Middle blockers feed off each other for GVSU volleyball

GVL / Kevin Sielaff - Kaleigh Lound (15) tips the ball high over the net. Grand Valley sweeps Tiffin Oct. 3 after three sets inside the Fieldhouse Arena in Allendale.

Kevin Sielaff

GVL / Kevin Sielaff – Kaleigh Lound (15) tips the ball high over the net. Grand Valley sweeps Tiffin Oct. 3 after three sets inside the Fieldhouse Arena in Allendale.

Alex Eisen

In 2008, a pair of middle blockers led the Grand Valley State volleyball team in kills per set and blocks per set as the Lakers marched all the way to the Final Four.

Seven years later, senior Kaleigh Lound and freshman Staci Brower are trying to repeat history.

The similarities between Lound and Brower to the 2008 duo of Danielle Alexander and Rebeccah Rapin are not only statistically significant, but also illustrate the importance of having physical players who can dominate the middle of the court.

“(Lound and Brower) are just imposing,” said GVSU head coach Deanne Scanlon. “Both of them having over one block per set and to have those numbers get better as the season went on, it’s huge.”

Defensively, Brower ranks second in the conference in blocks per set (1.11), while Lound ranks seventh (1.03). Combine, their 2.14 blocks per set tops the 1.97 mark that Alexander (1.12) and Rapin (0.85) were able to achieve in 2008.

The upfront presence of Lound and Brower can shift momentum in a hurry.

“Every team loves to be offensively on a roll,” Scanlon said. “But, when teams have to grind it out through your block and (they) know there is always going to be hands in front of their face, and they aren’t used to that, it can take them out of their game.”

Offensively, the advantage belongs to Alexander and Rapin, as they averaged a combined 5.57 kills per set. Brower (2.73) and Lound (2.34) come in half a kill short at 5.07 kills per set.

The behind-the-numbers similarity, however, is the mentorship dynamic between the pairs.

In 2008, Alexander was a senior as Rapin was a sophomore. Now, Lound is the senior entrusted to watch over freshman Brower.

But, according to Lound, it’s not that simple. It’s a two-way street.

“(Brower) and I connect well in practice and we can kind of both learn from each other, like she has a lot of aspects of her game that I can learn from her even as a senior,” she said. “Then, with my experience of being here, she can also learn from me.

“Every day in practice, from drill-to-drill, we just feed off each other.”

Brower echoed the same mutual respect for her teammate.

“I look up to (Lound) a lot with her being a senior and I try to encourage her and I know she encourages me,” Brower said. “We have a pretty good relationship between the balance of pushing each other, but also wanting what’s best for each other.”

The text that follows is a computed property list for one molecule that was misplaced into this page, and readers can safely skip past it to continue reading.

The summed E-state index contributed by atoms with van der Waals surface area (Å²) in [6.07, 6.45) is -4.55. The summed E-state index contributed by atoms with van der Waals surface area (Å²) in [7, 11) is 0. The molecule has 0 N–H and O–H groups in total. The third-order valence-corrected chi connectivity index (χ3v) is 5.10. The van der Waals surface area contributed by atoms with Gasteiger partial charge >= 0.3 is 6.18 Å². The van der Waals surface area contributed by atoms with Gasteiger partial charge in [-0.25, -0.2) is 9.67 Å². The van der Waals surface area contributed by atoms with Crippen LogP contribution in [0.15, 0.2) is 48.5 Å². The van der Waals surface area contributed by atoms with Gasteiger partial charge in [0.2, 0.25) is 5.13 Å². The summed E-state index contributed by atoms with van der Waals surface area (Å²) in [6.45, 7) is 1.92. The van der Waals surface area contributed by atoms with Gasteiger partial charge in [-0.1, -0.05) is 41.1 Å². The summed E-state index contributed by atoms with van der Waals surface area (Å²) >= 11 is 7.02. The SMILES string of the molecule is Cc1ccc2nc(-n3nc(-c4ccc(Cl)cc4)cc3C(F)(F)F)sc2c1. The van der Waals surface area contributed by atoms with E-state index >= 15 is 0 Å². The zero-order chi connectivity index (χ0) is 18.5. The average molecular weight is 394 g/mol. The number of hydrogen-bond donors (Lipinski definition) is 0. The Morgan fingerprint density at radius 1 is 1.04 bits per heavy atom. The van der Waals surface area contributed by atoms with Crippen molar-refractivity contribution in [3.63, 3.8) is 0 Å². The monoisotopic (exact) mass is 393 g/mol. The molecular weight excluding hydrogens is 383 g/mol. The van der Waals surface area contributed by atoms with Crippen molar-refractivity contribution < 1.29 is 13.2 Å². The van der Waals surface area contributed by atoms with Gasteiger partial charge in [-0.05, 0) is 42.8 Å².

It’s a relationship that wasn’t exactly built on the court, but off it.

“Kaleigh was a lot like Staci her freshman year,” Scanlon said. “A great athlete, but hadn’t played at a high-level. They have a really good relationship (and connected) that way, even though they are not on the court at the same time.”

With only one middle blocker occupying the net at a given time, Lound and Brower spend a majority of their time during a match watching each other from the sidelines.

Regardless of who is on the court, the blocks have continued to pile up, and the GVSU offense knows exactly where to set the ball when it needs an uplifting kill.

“We both kind of demand the ball a lot,” Brower said. “We feel like we have the confidence to do what we have to do so we demand it.”

Brower’s aggressiveness has been hard to stop this season, as she was named GLIAC Freshman of the Year and earned All-GLIAC First Team honors.

But, as good as Brower has been, she has realized by watching Lound how far she has yet to go.

“I’ve learned that there’s a lot of room for improvement because I’m seeing how well she does.” Brower said. “She has also taught me how to try and stay more positive because I typically get down on myself pretty quickly. She went through that as a freshman, so I’ve learned to keep my energy up and positivity up.”

Yet, Lound would be the first to admit that she isn’t much of a vocal leader and sees herself more as a lead by example type of personality.

“I’m not one to necessarily speak up in all moments, I’ll speak up sometimes when something needs to be said,” Lound said. “I believe that if you are humble and work hard that everybody else will follow suit.”

Lound’s leadership style has certainly rubbed off on Brower.

Lound, Brower and the rest of the Lakers begin their quest to reach consecutive Final Fours for the first time in program history as they travel to Ferris State to take on Lewis on Thursday at 2:30 p.m. for the first round of NCAA tournament regionals.